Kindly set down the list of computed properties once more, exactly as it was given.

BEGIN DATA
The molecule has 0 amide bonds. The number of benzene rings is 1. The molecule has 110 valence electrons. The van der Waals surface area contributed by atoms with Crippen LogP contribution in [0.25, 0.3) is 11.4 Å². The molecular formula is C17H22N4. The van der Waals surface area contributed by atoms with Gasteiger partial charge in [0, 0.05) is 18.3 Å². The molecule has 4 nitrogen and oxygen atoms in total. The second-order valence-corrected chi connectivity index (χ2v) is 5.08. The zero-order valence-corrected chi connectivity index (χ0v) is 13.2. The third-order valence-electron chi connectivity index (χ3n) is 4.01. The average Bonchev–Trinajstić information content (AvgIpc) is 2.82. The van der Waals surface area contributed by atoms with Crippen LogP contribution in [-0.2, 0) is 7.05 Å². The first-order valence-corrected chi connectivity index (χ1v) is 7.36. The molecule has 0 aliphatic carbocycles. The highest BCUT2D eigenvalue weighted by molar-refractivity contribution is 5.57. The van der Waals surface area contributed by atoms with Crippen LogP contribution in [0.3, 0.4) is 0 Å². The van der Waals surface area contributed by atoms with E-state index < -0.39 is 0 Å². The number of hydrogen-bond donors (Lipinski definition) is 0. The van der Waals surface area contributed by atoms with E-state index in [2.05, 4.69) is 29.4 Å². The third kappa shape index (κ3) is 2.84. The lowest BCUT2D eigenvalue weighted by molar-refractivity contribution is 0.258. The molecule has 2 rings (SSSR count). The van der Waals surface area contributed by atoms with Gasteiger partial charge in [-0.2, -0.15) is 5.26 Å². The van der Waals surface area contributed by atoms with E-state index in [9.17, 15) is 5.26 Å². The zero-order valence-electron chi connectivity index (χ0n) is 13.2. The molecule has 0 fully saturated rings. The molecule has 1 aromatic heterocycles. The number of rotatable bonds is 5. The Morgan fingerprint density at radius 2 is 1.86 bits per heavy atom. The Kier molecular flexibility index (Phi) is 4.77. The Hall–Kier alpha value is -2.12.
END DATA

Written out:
The molecule has 0 amide bonds. The number of benzene rings is 1. The molecule has 110 valence electrons. The van der Waals surface area contributed by atoms with Crippen LogP contribution in [0.25, 0.3) is 11.4 Å². The molecular formula is C17H22N4. The van der Waals surface area contributed by atoms with Gasteiger partial charge in [0, 0.05) is 18.3 Å². The molecule has 4 nitrogen and oxygen atoms in total. The second-order valence-corrected chi connectivity index (χ2v) is 5.08. The zero-order valence-corrected chi connectivity index (χ0v) is 13.2. The third-order valence-electron chi connectivity index (χ3n) is 4.01. The average Bonchev–Trinajstić information content (AvgIpc) is 2.82. The van der Waals surface area contributed by atoms with Crippen LogP contribution in [-0.2, 0) is 7.05 Å². The first-order valence-corrected chi connectivity index (χ1v) is 7.36. The molecule has 0 aliphatic carbocycles. The highest BCUT2D eigenvalue weighted by molar-refractivity contribution is 5.57. The van der Waals surface area contributed by atoms with Crippen LogP contribution in [0.3, 0.4) is 0 Å². The van der Waals surface area contributed by atoms with E-state index < -0.39 is 0 Å². The number of hydrogen-bond donors (Lipinski definition) is 0. The van der Waals surface area contributed by atoms with E-state index in [2.05, 4.69) is 29.4 Å². The third kappa shape index (κ3) is 2.84. The lowest BCUT2D eigenvalue weighted by molar-refractivity contribution is 0.258. The molecule has 2 rings (SSSR count). The van der Waals surface area contributed by atoms with Gasteiger partial charge in [-0.2, -0.15) is 5.26 Å². The van der Waals surface area contributed by atoms with E-state index in [9.17, 15) is 5.26 Å². The zero-order valence-electron chi connectivity index (χ0n) is 13.2. The molecule has 0 fully saturated rings. The molecule has 1 aromatic heterocycles. The number of rotatable bonds is 5. The Morgan fingerprint density at radius 2 is 1.86 bits per heavy atom. The Kier molecular flexibility index (Phi) is 4.77. The Hall–Kier alpha value is -2.12.